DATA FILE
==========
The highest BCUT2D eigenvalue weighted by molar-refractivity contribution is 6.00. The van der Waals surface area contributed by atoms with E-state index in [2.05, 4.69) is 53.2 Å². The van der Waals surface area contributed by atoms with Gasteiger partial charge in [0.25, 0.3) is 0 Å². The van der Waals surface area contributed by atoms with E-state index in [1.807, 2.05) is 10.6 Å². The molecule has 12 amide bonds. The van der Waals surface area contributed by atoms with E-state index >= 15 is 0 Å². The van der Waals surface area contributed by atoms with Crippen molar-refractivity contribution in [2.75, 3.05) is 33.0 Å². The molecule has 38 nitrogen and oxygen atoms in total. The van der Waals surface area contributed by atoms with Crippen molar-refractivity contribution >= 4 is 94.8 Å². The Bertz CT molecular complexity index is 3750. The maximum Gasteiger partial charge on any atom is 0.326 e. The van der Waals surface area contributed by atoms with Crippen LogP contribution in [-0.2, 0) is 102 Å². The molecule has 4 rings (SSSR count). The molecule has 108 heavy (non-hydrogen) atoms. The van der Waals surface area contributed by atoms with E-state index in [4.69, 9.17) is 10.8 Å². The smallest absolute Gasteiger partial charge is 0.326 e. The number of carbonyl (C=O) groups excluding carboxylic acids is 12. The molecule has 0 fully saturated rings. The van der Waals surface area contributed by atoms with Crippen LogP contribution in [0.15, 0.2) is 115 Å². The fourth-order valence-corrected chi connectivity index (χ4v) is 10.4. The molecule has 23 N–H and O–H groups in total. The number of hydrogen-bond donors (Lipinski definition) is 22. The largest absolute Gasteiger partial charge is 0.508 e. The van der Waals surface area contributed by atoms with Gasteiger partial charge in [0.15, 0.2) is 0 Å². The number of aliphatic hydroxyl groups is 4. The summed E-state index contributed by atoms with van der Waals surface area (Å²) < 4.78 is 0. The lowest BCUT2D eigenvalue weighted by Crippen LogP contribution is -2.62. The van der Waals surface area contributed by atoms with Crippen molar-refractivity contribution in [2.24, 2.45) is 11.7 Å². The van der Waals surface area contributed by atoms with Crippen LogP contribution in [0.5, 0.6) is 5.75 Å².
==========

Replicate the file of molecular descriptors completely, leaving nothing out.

The highest BCUT2D eigenvalue weighted by molar-refractivity contribution is 6.00. The van der Waals surface area contributed by atoms with E-state index in [2.05, 4.69) is 53.2 Å². The van der Waals surface area contributed by atoms with Gasteiger partial charge in [0.25, 0.3) is 0 Å². The van der Waals surface area contributed by atoms with E-state index in [1.807, 2.05) is 10.6 Å². The molecule has 12 amide bonds. The van der Waals surface area contributed by atoms with E-state index >= 15 is 0 Å². The van der Waals surface area contributed by atoms with Crippen molar-refractivity contribution in [2.75, 3.05) is 33.0 Å². The molecule has 38 nitrogen and oxygen atoms in total. The van der Waals surface area contributed by atoms with Crippen molar-refractivity contribution >= 4 is 94.8 Å². The Bertz CT molecular complexity index is 3750. The maximum Gasteiger partial charge on any atom is 0.326 e. The van der Waals surface area contributed by atoms with Crippen LogP contribution in [-0.2, 0) is 102 Å². The molecule has 4 rings (SSSR count). The molecule has 108 heavy (non-hydrogen) atoms. The van der Waals surface area contributed by atoms with E-state index in [4.69, 9.17) is 10.8 Å². The smallest absolute Gasteiger partial charge is 0.326 e. The number of carbonyl (C=O) groups excluding carboxylic acids is 12. The molecule has 0 fully saturated rings. The van der Waals surface area contributed by atoms with Crippen LogP contribution in [0.15, 0.2) is 115 Å². The fourth-order valence-corrected chi connectivity index (χ4v) is 10.4. The molecule has 23 N–H and O–H groups in total. The number of hydrogen-bond donors (Lipinski definition) is 22. The largest absolute Gasteiger partial charge is 0.508 e. The van der Waals surface area contributed by atoms with Gasteiger partial charge in [0.15, 0.2) is 0 Å². The number of aliphatic hydroxyl groups is 4. The summed E-state index contributed by atoms with van der Waals surface area (Å²) < 4.78 is 0. The lowest BCUT2D eigenvalue weighted by Crippen LogP contribution is -2.62. The van der Waals surface area contributed by atoms with Crippen molar-refractivity contribution in [2.24, 2.45) is 11.7 Å². The van der Waals surface area contributed by atoms with Crippen LogP contribution in [0.5, 0.6) is 5.75 Å².